And if you find any old photos or postcards of the Corning area that you don’t know what to do with – you can always donate them to the library!

Local History Photos June 11, 2021

Hi everyone, here are the Local History Photos of the Week!

Local History photos are published on Fridays; and the next local history photo posting will be up on Friday, June 18, 2021.

Helpful Photo Viewing Tips are found at the end of the posting for anyone who would like a few tips on how best to view the photos*

Local  History Photo 1: Market Street (1961)

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Our first photo was taken in 1961 and offers us glimpse of Market Street in Corning – a great window into the past!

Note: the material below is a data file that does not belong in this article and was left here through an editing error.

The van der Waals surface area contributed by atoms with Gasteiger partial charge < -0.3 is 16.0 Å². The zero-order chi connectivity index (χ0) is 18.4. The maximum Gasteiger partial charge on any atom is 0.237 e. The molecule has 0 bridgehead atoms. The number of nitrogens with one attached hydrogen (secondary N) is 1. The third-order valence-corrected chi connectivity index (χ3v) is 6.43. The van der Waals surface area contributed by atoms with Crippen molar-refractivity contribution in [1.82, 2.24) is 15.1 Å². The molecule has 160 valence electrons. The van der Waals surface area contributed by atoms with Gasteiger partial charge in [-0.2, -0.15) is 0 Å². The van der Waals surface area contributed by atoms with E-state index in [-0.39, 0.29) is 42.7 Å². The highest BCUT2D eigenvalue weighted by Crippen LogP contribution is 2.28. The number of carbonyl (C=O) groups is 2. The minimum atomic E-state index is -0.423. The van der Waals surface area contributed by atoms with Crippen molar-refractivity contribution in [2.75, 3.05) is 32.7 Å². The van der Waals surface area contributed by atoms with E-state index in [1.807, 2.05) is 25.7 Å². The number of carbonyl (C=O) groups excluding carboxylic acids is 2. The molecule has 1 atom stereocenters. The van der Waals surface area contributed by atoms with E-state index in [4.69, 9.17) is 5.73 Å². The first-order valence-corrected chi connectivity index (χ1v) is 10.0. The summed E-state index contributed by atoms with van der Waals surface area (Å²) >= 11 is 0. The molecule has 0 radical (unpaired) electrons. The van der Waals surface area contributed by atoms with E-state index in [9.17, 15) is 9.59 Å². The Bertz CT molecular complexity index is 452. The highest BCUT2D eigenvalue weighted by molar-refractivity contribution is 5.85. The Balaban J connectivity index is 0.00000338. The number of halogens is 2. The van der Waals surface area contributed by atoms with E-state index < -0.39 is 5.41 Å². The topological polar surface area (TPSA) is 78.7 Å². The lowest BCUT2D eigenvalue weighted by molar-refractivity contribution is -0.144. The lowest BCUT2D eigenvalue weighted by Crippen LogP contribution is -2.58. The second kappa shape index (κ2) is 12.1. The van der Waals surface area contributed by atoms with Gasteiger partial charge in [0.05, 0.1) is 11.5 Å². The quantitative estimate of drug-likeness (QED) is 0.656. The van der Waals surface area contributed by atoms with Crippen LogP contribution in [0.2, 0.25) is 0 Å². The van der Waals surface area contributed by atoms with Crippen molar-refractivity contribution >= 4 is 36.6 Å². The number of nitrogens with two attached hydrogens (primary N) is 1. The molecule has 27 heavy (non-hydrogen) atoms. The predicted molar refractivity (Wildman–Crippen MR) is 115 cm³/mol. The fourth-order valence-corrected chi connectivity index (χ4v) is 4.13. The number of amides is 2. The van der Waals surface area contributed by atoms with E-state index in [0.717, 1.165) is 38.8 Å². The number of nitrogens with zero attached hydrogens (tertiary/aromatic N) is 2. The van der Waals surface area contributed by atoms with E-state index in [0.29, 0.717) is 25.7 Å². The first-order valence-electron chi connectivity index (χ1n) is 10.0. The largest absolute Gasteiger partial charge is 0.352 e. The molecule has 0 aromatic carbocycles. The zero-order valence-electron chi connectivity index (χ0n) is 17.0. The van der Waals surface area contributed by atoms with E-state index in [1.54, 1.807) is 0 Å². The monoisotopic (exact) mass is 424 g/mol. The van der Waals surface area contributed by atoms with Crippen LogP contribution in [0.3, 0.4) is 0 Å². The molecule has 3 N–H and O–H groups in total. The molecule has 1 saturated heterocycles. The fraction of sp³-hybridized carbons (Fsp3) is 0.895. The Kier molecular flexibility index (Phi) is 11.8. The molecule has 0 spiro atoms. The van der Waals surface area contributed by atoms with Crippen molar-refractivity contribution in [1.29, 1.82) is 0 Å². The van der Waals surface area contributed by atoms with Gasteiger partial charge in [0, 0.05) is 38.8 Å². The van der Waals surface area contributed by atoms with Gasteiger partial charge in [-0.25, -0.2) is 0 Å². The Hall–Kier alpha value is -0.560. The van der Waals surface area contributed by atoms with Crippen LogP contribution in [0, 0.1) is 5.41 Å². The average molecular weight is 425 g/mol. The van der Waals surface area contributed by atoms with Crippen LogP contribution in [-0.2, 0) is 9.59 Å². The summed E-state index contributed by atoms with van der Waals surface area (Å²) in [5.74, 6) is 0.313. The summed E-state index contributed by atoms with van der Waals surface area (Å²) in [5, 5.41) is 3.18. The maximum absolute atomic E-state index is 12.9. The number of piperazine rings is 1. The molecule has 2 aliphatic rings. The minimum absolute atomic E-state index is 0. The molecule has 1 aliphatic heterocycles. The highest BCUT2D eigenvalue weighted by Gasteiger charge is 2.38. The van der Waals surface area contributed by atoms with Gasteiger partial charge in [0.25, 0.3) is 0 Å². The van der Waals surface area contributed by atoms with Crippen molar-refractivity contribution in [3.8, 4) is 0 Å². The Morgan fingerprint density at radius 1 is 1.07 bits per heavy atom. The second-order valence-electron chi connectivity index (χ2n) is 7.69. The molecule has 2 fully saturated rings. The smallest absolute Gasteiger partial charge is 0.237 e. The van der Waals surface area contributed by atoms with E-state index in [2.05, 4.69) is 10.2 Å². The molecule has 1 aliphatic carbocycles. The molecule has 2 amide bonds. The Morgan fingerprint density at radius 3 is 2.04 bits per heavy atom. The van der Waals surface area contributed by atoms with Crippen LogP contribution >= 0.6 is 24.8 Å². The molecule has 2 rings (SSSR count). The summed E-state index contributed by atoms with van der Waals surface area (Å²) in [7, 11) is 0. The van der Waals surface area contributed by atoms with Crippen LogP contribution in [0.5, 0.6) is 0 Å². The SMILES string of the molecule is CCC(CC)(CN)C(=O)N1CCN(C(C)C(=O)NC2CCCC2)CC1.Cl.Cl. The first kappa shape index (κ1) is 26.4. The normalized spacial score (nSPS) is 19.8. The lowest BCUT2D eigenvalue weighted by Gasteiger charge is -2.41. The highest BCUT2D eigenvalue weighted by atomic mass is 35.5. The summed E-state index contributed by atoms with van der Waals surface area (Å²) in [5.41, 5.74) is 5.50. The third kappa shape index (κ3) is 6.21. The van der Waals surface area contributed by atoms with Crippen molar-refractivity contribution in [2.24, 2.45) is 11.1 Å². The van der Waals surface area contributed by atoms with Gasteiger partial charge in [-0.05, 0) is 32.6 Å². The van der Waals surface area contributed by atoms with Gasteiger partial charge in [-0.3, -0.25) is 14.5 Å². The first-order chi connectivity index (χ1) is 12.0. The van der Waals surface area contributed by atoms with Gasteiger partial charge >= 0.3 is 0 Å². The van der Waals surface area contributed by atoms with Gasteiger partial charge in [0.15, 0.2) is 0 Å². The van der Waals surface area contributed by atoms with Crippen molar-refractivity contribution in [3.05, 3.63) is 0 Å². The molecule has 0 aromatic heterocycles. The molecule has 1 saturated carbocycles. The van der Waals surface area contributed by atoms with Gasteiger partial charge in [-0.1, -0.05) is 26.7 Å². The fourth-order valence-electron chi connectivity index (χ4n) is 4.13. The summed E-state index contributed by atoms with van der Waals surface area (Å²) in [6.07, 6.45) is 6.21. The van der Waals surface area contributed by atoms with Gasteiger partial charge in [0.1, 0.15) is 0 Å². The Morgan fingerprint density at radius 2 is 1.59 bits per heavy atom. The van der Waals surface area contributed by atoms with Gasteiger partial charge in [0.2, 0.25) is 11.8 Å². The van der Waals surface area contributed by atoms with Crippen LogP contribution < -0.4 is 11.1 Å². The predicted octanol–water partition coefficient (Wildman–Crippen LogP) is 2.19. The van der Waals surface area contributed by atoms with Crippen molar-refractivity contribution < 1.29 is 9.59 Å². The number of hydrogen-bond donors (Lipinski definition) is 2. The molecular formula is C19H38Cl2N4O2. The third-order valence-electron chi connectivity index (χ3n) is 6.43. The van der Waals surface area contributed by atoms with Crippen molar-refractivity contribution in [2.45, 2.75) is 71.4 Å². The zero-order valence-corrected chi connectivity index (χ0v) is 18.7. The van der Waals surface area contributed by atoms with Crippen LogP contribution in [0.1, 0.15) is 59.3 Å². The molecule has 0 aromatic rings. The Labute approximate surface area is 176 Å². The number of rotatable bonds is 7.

Local  History Photo 2: Riverside Transit Mix (1956)

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Our second photo shows the old Riverside Transit Company building in 1956. Notice the neat old phone number listed on the building “Dial 2-5937!

Local History Photo 3: Baron Steuben Hotel Dinning Room

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Our third photo, also taken in 1956, shows us the dinner room in the Baron Steuben Hotel looking very formal by today’s standards. Another neat view into the past!

Have a great weekend everyone,

Linda Reimer, SSCL

Local History Online Library Resources:

Heritage Quest: Heritage Quest is the library’s online genealogy service, and it includes access to census records and other research sources; it can be accessed by going to the Online Resources page, on the library’s website, and scrolling down until you see the link for Heritage Quest:

https://www.ssclibrary.org/research/online-resources/

Once you’ve clicked on the Heritage Quest link, you’ll be prompted to login with your card number and PIN. If you have questions about how to use Heritage Quest, please feel free to let me know – my email address is reimerl@stls.org